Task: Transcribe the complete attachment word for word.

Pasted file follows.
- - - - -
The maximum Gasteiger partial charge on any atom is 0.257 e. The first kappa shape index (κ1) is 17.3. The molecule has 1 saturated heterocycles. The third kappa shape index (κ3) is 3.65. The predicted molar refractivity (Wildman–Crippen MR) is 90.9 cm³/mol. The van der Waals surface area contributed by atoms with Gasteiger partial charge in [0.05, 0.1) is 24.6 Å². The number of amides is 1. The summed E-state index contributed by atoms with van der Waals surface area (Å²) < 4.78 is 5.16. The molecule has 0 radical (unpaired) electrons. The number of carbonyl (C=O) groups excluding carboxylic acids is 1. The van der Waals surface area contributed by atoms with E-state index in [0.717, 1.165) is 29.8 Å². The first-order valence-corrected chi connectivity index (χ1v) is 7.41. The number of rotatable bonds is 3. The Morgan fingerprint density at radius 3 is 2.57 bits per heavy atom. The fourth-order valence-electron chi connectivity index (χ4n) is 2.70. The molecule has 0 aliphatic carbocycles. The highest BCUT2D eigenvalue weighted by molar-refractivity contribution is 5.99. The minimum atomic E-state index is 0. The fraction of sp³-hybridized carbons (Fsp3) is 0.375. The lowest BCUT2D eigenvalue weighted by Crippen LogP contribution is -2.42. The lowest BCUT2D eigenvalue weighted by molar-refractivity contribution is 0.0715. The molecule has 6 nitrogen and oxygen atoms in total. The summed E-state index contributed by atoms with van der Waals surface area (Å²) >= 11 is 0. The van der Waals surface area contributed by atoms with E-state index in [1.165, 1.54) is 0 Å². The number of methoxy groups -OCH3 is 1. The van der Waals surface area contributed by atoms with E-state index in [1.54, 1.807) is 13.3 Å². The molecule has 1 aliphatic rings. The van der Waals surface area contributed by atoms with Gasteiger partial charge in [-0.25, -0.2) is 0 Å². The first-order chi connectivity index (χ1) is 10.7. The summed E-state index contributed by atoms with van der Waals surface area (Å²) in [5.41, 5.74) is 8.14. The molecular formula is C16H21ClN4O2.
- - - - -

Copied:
The maximum Gasteiger partial charge on any atom is 0.257 e. The first kappa shape index (κ1) is 17.3. The molecule has 1 saturated heterocycles. The third kappa shape index (κ3) is 3.65. The predicted molar refractivity (Wildman–Crippen MR) is 90.9 cm³/mol. The van der Waals surface area contributed by atoms with Gasteiger partial charge in [0.05, 0.1) is 24.6 Å². The number of amides is 1. The summed E-state index contributed by atoms with van der Waals surface area (Å²) < 4.78 is 5.16. The molecule has 0 radical (unpaired) electrons. The number of carbonyl (C=O) groups excluding carboxylic acids is 1. The van der Waals surface area contributed by atoms with E-state index in [0.717, 1.165) is 29.8 Å². The first-order valence-corrected chi connectivity index (χ1v) is 7.41. The number of rotatable bonds is 3. The Morgan fingerprint density at radius 3 is 2.57 bits per heavy atom. The fourth-order valence-electron chi connectivity index (χ4n) is 2.70. The molecule has 0 aliphatic carbocycles. The highest BCUT2D eigenvalue weighted by molar-refractivity contribution is 5.99. The minimum atomic E-state index is 0. The fraction of sp³-hybridized carbons (Fsp3) is 0.375. The lowest BCUT2D eigenvalue weighted by Crippen LogP contribution is -2.42. The lowest BCUT2D eigenvalue weighted by molar-refractivity contribution is 0.0715. The molecule has 6 nitrogen and oxygen atoms in total. The summed E-state index contributed by atoms with van der Waals surface area (Å²) >= 11 is 0. The van der Waals surface area contributed by atoms with E-state index in [1.165, 1.54) is 0 Å². The number of methoxy groups -OCH3 is 1. The van der Waals surface area contributed by atoms with E-state index in [1.54, 1.807) is 13.3 Å². The molecule has 1 aliphatic rings. The van der Waals surface area contributed by atoms with Gasteiger partial charge in [-0.25, -0.2) is 0 Å². The first-order chi connectivity index (χ1) is 10.7. The summed E-state index contributed by atoms with van der Waals surface area (Å²) in [5.41, 5.74) is 8.14. The molecular formula is C16H21ClN4O2.